“I started with two great talents: Trevor Watson and Alistair Thain. Trevor captured exactly the look I was after: semi-Helmut Newton-like but using younger, more voluptuous models in slightly seedy locations.”
At the same time, at an art show private view, she met someone who would become another influential figure in her life.
Iain Henderson owned a boutique called Quasimodo on the Kings Road, and he offered Krystina display space there if she would put into production the latex collection she had launched at the Embassy night.
Thus EctoMorph began as a proper business — born, as Krystina puts it, out of a desire to take latex out of the closet and into the realms of fashion.
“Quasimodo was a haven for quirky and sexy clothing, and its clientèle was a combination of the famous and young street kids who just wanted to be different.”
Iain employed Page Three girls (newspaper pin-up models) to run the shop, which resulted in a lot of coverage in the red-top dailies. Editorial spreads featuring such models and soap stars not only helped sales but also made fetish more familiar and acceptable to the general public.
“This series of serendipitous events spiralled my ascent into fetish,” Krystina says. “What started as a naïve experimental idea became a lifestyle from which I have never looked back.”
Her starting point in 1985 was propelled by the desire to overturn a scene governed by tradition and characterised by “staid catsuits made in the main by Sealwear”. It was a scene as yet untouched by fashion concepts.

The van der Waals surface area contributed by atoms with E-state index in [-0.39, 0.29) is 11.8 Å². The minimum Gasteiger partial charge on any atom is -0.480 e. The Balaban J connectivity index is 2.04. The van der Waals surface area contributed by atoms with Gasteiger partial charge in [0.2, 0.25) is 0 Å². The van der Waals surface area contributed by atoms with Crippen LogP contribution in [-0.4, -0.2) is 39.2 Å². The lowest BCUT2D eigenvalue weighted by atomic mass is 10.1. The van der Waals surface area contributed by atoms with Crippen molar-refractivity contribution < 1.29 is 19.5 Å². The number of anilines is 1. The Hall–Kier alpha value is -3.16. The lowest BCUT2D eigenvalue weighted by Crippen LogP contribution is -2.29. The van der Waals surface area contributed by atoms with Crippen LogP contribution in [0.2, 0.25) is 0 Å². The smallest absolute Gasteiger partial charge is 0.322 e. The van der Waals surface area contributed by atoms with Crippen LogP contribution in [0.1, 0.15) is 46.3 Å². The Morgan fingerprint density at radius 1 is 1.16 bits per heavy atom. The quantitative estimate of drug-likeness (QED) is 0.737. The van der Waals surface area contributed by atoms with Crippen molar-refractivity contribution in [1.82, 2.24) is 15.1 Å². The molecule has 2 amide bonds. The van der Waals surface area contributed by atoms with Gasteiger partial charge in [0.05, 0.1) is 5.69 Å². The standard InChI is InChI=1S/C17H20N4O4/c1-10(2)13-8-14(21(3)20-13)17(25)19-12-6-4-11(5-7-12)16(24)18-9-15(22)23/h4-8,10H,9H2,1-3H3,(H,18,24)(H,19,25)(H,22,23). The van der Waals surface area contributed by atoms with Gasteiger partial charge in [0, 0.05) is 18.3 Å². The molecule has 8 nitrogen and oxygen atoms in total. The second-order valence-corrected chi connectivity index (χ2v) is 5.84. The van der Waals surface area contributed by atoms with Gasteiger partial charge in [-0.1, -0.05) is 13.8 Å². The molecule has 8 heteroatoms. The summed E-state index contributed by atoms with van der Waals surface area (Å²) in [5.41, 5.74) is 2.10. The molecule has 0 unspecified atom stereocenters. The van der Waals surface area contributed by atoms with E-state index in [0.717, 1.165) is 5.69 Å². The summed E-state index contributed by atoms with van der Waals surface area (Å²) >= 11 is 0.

“I knew the industry was ripe for an overhaul. My first collection was in white latex. I introduced the peplum-shaped jacket, then an unknown concept in latex design. I chose white because I thought it would be received better and be less threatening.
“Ironically when I was approached by Vogue and Elle magazines they chose simple black dresses to feature. But the gateway was open and fetish was never viewed in the same way again.”
EctoMorph was a concept coined from the designer’s fascination with photographer Robert Mapplethorpe and the 1980s’ obsession with the body.
“I also loved the body-hugging clothes of Azzedine Alaïa and I wanted to replicate that aura in latex. Ectomorph is one of three biological body types — the ideal: a slim, tall body type.
“At the same time I wanted my clothes to merge in with daily reality and seem ‘normal’ so I stitched my latex, using it as one would ‘normal’ clothing fabrics.”
She recalls that some people assumed it was leather because it resembled leather from a distance, and that was most people’s only kinky reference point.
When she exhibited at Fashion Week, she recalls buyers feeling the latex then sniggering “Who on earth wears that?” at the clothes.
But her stitching of rubber became her trademark, along with the stud detailing with which she peppered many of her garments.
“I was determined to incorporate and change the image of fetish menswear, and designed a fashionable biker’s jacket and Levi’s-inspired jeans that got included in the Street Style exhibition in 1989 at the V&A.
“They, along with my men’s shirts, became best-selling items for men. However, most men that I design for now are crossdressers or incorporate an element of femininity into their fetish wardrobe. Things have certainly changed for men,” she observes.READ MORE – GO TO PAGE 2 OF 2QUICK LINK: